# Sparse set lossy compression algorithm

I am looking for algorithm or idea for the following problem.

Suppose we have a data type, say 64-bit integer. Now we have a relatively small set of such items, say few hundred at most. The simplest way to program that is to have a list of items, that means a sparse set.

Now the problem: I want to compress that list so it is much smaller, possibly losing some information.

Requirements:

1. There must be a way to check if an item belongs to the set and it must be rather fast.
2. Generation of the compressed set may be slow.
3. If an item was present in the uncompressed set, then it must show positive in the compressed set.
4. If an item was absent from the uncompressed set, then it may be present in the compressed set, however probability of such event must be low.

One idea I had: if we have some pseudorandom number generator, then we look for such seed, so that in the first few thousands of iterations all requested items are present. The seed would be the compressed representation. Another idea: neural networks (description will be the representation).

• It's unclear how your data compression problem is different from any other ordinary data compression problem. Can you provide a reasonable, real-world example of such compression? Sep 25, 2015 at 22:45
• Does the set have to be compressed when checking for membership, or can it be expanded to a list by that time? If it must be compressed then the random number generator approach will not work, (it would not work anyway, but that's besides the point) because a few thousand iterations of a random number generator would not be fast. Sep 25, 2015 at 22:54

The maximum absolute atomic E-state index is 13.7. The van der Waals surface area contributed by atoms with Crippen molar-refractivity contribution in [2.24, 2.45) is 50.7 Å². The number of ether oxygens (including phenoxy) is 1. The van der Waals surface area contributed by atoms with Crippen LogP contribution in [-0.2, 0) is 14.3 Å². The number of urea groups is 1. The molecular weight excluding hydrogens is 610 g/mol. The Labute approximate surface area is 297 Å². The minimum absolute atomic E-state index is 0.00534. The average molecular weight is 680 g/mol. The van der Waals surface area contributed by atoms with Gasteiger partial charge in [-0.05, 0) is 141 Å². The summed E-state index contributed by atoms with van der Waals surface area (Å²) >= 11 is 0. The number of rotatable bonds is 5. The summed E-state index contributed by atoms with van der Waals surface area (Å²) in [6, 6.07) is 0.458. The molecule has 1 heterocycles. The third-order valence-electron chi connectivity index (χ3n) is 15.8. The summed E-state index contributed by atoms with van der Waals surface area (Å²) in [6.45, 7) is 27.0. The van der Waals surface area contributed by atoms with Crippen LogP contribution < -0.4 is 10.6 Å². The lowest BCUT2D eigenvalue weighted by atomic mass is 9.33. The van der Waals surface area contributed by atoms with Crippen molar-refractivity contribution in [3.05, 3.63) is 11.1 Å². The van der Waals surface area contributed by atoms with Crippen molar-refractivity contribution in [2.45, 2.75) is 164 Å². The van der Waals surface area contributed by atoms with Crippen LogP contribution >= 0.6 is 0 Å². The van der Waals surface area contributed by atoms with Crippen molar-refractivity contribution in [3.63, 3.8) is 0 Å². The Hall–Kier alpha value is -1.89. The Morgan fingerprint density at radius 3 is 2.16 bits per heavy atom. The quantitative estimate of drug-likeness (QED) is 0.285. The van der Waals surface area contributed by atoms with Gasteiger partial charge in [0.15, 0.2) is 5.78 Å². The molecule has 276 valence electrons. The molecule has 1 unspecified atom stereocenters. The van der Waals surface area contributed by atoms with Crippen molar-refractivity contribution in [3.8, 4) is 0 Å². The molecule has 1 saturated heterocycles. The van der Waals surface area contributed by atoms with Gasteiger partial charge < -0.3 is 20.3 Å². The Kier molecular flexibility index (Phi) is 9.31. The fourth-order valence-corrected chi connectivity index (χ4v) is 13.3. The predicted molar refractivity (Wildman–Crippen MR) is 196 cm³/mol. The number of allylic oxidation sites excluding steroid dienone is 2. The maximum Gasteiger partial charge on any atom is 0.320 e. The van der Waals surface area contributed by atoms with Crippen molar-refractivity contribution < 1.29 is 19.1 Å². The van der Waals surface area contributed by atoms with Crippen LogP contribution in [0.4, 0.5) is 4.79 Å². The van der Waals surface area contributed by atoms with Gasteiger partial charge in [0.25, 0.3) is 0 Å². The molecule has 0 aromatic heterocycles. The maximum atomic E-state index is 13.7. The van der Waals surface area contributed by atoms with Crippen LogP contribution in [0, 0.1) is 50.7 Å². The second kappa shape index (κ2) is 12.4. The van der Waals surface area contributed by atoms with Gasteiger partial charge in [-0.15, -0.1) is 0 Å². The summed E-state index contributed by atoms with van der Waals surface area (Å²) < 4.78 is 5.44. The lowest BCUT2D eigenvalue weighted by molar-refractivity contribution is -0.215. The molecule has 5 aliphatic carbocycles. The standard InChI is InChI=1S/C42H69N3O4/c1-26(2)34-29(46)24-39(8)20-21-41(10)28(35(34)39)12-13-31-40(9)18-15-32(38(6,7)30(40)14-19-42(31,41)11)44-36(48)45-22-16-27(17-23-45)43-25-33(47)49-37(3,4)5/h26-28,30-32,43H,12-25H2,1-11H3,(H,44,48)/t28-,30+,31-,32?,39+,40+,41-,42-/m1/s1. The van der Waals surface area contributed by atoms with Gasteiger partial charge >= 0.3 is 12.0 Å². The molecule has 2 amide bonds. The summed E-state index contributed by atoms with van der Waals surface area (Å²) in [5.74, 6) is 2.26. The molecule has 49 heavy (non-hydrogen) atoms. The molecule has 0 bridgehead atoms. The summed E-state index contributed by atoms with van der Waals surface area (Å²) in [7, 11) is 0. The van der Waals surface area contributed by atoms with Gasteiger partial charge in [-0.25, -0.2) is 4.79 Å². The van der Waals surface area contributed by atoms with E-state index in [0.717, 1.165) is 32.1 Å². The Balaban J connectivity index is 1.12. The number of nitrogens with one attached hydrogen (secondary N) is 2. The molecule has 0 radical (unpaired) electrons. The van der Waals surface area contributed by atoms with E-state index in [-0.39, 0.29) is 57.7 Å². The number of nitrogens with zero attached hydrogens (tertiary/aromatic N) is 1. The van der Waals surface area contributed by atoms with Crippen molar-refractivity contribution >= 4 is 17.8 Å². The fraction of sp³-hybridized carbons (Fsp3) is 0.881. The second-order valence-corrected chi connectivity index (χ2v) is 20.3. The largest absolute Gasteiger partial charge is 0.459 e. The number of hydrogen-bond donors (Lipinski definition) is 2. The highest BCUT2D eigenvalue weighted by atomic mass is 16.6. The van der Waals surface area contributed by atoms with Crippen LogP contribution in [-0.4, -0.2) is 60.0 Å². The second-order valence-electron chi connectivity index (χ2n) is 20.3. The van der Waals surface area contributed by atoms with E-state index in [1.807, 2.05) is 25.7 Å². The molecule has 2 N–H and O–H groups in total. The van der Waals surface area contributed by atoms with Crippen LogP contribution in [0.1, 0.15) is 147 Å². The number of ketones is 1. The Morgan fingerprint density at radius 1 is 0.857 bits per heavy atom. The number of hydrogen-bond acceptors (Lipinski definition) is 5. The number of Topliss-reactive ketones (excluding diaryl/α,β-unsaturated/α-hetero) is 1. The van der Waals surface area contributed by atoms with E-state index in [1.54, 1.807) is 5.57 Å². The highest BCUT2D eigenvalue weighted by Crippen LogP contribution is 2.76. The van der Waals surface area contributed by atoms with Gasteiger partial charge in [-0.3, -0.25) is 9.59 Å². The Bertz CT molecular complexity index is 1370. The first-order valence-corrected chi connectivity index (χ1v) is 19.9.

• The random number generator approach will not work for a few hundred 64-bit integers (thousands of bits) even if you wait for it until the head death of the universe. Sep 25, 2015 at 22:55
• Isn't there any other property of these 64-bit integers that could be exploited? Any relationship between them, any periodicity, any restriction in their range? Sep 25, 2015 at 22:59

What you are looking for is called a minimal perfect hash. If you have, say, 256 items out of a data space 1024 bit wide, a hash such as MD5 would map them to 128 bit hashes, possibly with collisions.

If you took the last 8 bits of the MD5, you would still get a hash (of sorts), with a much larger risk of collisions.

A minimal perfect hash is a function that maps your 256 tokens into the numbers from 0 to 255, thereby squeezing out the eight bits of information you need.

A trivial "hash" generator would be

if (token == token1) { return hash1; }
if (token == token2) { return hash2; }

and has complexity O(n). I seem to remember that the ideal generator has a much lower complexity of O(log2(n)).

Random searching is indeed one method of generating such a hash function.

You will probably want to check out tools such as this.

Since you allow false positives, you do not need a perfect hash. Instead, you can use a bloom filter. A bloom filter consists of a bit vector and a set of different hash functions.

To add an item to the bloom filter, you has the item with each hash function and use each hash as an index to the bit vector. You then set each addressed bit to true.

To test whether an item is in the set, you use the hash functions to retrieve the corresponding bits from the bit vector. If all those bits are true, the item was probably part of the input.

This approach is quite fast, since hash functions can be very simple. You can use a family of hash functions that are parametrized by some constant to generate your set of hash functions. Together with the bit vector, these parameters make up the stored data.

It is important to choose a sensible relation between the size of the input set n, the size of the bit vector m, the number of hash functions k, and the acceptable rate of false positives p. The relevant math is explained in the linked Wikipedia article. Each input item affects k bits in the bit vector regardless of the size of the item, so considerable space savings are possible when you only use few hash functions.

While a bloom filter allows for a test whether the set contains an item, it is not possible to enumerate all items in a set; this information is lost through the hash functions.

• This should be the accepted answer. I can't believe I didn't think of Bloom filters. Oct 3, 2015 at 23:40